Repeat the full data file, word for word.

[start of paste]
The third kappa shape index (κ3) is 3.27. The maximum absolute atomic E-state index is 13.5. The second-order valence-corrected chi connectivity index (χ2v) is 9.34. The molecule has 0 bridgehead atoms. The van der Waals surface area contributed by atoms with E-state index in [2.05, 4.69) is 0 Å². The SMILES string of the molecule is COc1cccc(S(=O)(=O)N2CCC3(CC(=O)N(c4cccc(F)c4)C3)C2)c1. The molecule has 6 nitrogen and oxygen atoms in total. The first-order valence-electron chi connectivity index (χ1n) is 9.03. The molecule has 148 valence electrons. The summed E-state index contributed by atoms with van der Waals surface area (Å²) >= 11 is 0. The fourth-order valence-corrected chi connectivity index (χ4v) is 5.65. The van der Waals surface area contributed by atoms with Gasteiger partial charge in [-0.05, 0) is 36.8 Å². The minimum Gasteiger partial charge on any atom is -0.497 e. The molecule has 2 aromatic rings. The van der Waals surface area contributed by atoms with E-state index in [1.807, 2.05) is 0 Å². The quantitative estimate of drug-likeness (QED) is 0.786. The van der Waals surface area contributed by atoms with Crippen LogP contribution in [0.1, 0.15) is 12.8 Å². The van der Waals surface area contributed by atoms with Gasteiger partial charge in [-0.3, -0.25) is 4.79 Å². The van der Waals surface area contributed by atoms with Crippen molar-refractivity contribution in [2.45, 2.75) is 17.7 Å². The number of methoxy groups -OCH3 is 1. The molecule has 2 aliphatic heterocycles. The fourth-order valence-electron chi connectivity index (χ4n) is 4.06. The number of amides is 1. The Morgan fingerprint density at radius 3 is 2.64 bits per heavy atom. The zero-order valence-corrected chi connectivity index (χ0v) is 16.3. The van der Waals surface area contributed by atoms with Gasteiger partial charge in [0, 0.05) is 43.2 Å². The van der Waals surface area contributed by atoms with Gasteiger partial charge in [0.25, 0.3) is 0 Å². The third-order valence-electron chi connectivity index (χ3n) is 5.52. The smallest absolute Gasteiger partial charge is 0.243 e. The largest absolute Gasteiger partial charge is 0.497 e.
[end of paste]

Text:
The third kappa shape index (κ3) is 3.27. The maximum absolute atomic E-state index is 13.5. The second-order valence-corrected chi connectivity index (χ2v) is 9.34. The molecule has 0 bridgehead atoms. The van der Waals surface area contributed by atoms with E-state index in [2.05, 4.69) is 0 Å². The SMILES string of the molecule is COc1cccc(S(=O)(=O)N2CCC3(CC(=O)N(c4cccc(F)c4)C3)C2)c1. The molecule has 6 nitrogen and oxygen atoms in total. The first-order valence-electron chi connectivity index (χ1n) is 9.03. The molecule has 148 valence electrons. The summed E-state index contributed by atoms with van der Waals surface area (Å²) >= 11 is 0. The fourth-order valence-corrected chi connectivity index (χ4v) is 5.65. The van der Waals surface area contributed by atoms with Gasteiger partial charge in [-0.05, 0) is 36.8 Å². The minimum Gasteiger partial charge on any atom is -0.497 e. The molecule has 2 aromatic rings. The van der Waals surface area contributed by atoms with E-state index in [1.807, 2.05) is 0 Å². The quantitative estimate of drug-likeness (QED) is 0.786. The van der Waals surface area contributed by atoms with Crippen LogP contribution in [0.1, 0.15) is 12.8 Å². The van der Waals surface area contributed by atoms with Gasteiger partial charge in [-0.3, -0.25) is 4.79 Å². The van der Waals surface area contributed by atoms with Crippen molar-refractivity contribution in [2.45, 2.75) is 17.7 Å². The number of methoxy groups -OCH3 is 1. The molecule has 2 aliphatic heterocycles. The fourth-order valence-electron chi connectivity index (χ4n) is 4.06. The number of amides is 1. The Morgan fingerprint density at radius 3 is 2.64 bits per heavy atom. The zero-order valence-corrected chi connectivity index (χ0v) is 16.3. The van der Waals surface area contributed by atoms with Gasteiger partial charge in [0, 0.05) is 43.2 Å². The van der Waals surface area contributed by atoms with Gasteiger partial charge in [0.25, 0.3) is 0 Å². The third-order valence-electron chi connectivity index (χ3n) is 5.52. The smallest absolute Gasteiger partial charge is 0.243 e. The largest absolute Gasteiger partial charge is 0.497 e.